Cleaning Causes Deposit Disputes
UK private rented sector landlords know that at the end of a typical tenancy the most common cause of a deposit dispute is the standard of the cleaning.
Deposit disputes have increased 10% in 2013, rising from 46% in 2010 to 56% in 2013, according to new data from the Tenant Deposit Scheme (TDS).
End of tenancy cleaning has consistently been the most common dispute between landlords and tenants arguing over the refund of deposits, in mediation cases brought to the attention of the Tenant Deposit Scheme (TDS) and the number of disputed deposits are now at the highest level since the scheme started.
- 43% of disputes are over damage to rental property
- 30% of disputes concern redecoration
- 17% of disputes brought to the attention of the TDS concern rent arrears
- 13% concern the state of the rental properties gardens
The TDS figures show that 55% of disputes were raised by tenants, with 21% receiving 100% of the deposit amount in dispute. 45% of deposit disputes were raised by landlords and letting agents, however, only 19% received 100% of the amount in dispute.End of tenancy cleaning has become such a huge problem for landlords because of the general lack of respect for rental properties by tenants, the rise in the number of unauthorised pets kept in rental property and general poor hygiene standards of many tenants.
Increasingly, more landlords or their appointed letting agents are faced with dirty properties at the check-out stage. Many tenants fail to leave their property in the same condition it was when they moved in.
The biggest problem areas concern dirty ovens and fridges; stains and marks on carpeting and flooring; bathrooms which have not been cleaned for months; and pet hair and excrement on floors, furniture and soft furnishings..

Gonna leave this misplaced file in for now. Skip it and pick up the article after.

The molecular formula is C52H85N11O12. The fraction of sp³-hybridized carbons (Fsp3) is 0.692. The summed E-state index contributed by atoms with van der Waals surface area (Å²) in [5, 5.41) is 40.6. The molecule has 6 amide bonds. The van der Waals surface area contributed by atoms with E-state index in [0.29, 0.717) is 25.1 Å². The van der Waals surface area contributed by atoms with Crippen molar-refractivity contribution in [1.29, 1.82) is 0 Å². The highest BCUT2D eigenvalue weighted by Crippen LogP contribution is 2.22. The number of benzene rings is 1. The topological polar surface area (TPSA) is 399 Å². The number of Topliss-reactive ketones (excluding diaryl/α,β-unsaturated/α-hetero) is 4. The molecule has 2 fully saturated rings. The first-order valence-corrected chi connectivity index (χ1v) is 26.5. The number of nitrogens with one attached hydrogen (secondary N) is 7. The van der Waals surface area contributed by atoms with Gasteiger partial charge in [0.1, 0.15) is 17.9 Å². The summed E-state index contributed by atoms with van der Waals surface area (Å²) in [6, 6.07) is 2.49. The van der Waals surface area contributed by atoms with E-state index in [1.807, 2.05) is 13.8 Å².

Tenants are often shocked to discover that professional end of tenancy cleaning can cost landlords between £10 – £20 per hour depending on the area and nature of the cleaning work required.
Whilst many tenants attempt to claim that cleaning issues are just normal wear & tear, the reality of the situation is that if something was clean when the tenant checked in, it should be left clean at check out. If something can be cleaned then it should be. If any dust or crumbs are present then this is clearly not clean.
Pat Barber, Chair of the Association of Independent Inventory Clerks (AIIC), said “It’s vital that landlords and letting agents do a thorough check-in and check-out, so they have the right proof of condition at the start and end of a new tenancy agreement. At the check-out stage, the tenant should be made aware of the areas requiring cleaning and the potential cost involved.”
The AIIC have identified the most common cleaning problems faced by landlords at the end of a tenancy:
• Ovens – If it was listed as completely clean at check in, it must be left in the same condition. Burn marks to any part of the appliance means it is not clean. Professional oven cleaning costs between £50 – £80.
• Stained and marked carpets – A common problem with some tenants trying to hide stains with rugs and furniture.
• Heavy lime scale to kitchen and bathroom fittings – tenants often claim this is due to living in a hard water area, however if it was clean on check in, it should be clean on check out.
• Grease deposits throughout the kitchen, surfaces and cupboards may look clean but will feel sticky to touch.
• Thick dust & cobwebs, particularly around furniture and on the ceilings
The AIIC is a not for profit membership organisation and is committed to excellence and professionalism in the property inventory process. The AIIC works hard to ensure that all landlords, tenants and letting agents understand the importance and benefits of professionally completed property inventories.
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